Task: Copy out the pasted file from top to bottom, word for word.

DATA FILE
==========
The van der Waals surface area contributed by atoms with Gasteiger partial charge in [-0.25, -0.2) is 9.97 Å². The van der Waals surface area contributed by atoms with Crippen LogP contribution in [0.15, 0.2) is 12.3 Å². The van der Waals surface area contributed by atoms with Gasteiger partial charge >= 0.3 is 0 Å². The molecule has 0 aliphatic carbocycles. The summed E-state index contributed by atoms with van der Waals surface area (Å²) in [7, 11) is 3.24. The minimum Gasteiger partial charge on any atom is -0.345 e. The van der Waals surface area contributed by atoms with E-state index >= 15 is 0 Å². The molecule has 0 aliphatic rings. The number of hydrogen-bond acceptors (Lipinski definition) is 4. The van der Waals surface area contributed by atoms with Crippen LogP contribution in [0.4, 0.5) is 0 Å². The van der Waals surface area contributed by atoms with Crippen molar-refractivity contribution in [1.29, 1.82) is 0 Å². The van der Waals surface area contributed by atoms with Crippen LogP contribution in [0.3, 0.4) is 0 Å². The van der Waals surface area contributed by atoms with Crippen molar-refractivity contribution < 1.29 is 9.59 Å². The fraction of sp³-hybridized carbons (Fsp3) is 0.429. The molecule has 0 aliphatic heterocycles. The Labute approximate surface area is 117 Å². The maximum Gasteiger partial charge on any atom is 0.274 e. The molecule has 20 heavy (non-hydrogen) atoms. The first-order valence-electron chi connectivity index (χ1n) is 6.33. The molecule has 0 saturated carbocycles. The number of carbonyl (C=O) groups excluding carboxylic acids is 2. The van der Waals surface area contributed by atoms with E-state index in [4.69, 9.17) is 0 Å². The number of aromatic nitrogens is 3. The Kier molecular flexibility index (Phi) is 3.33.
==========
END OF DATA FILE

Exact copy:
The van der Waals surface area contributed by atoms with Gasteiger partial charge in [-0.25, -0.2) is 9.97 Å². The van der Waals surface area contributed by atoms with Crippen LogP contribution in [0.15, 0.2) is 12.3 Å². The van der Waals surface area contributed by atoms with Gasteiger partial charge >= 0.3 is 0 Å². The molecule has 0 aliphatic carbocycles. The summed E-state index contributed by atoms with van der Waals surface area (Å²) in [7, 11) is 3.24. The minimum Gasteiger partial charge on any atom is -0.345 e. The van der Waals surface area contributed by atoms with E-state index >= 15 is 0 Å². The molecule has 0 aliphatic rings. The number of hydrogen-bond acceptors (Lipinski definition) is 4. The van der Waals surface area contributed by atoms with Crippen LogP contribution in [0.4, 0.5) is 0 Å². The van der Waals surface area contributed by atoms with Crippen molar-refractivity contribution in [1.29, 1.82) is 0 Å². The van der Waals surface area contributed by atoms with Crippen LogP contribution in [0.3, 0.4) is 0 Å². The van der Waals surface area contributed by atoms with Crippen molar-refractivity contribution < 1.29 is 9.59 Å². The fraction of sp³-hybridized carbons (Fsp3) is 0.429. The molecule has 0 aliphatic heterocycles. The Labute approximate surface area is 117 Å². The maximum Gasteiger partial charge on any atom is 0.274 e. The molecule has 20 heavy (non-hydrogen) atoms. The first-order valence-electron chi connectivity index (χ1n) is 6.33. The molecule has 0 saturated carbocycles. The number of carbonyl (C=O) groups excluding carboxylic acids is 2. The van der Waals surface area contributed by atoms with E-state index in [4.69, 9.17) is 0 Å². The number of aromatic nitrogens is 3. The Kier molecular flexibility index (Phi) is 3.33.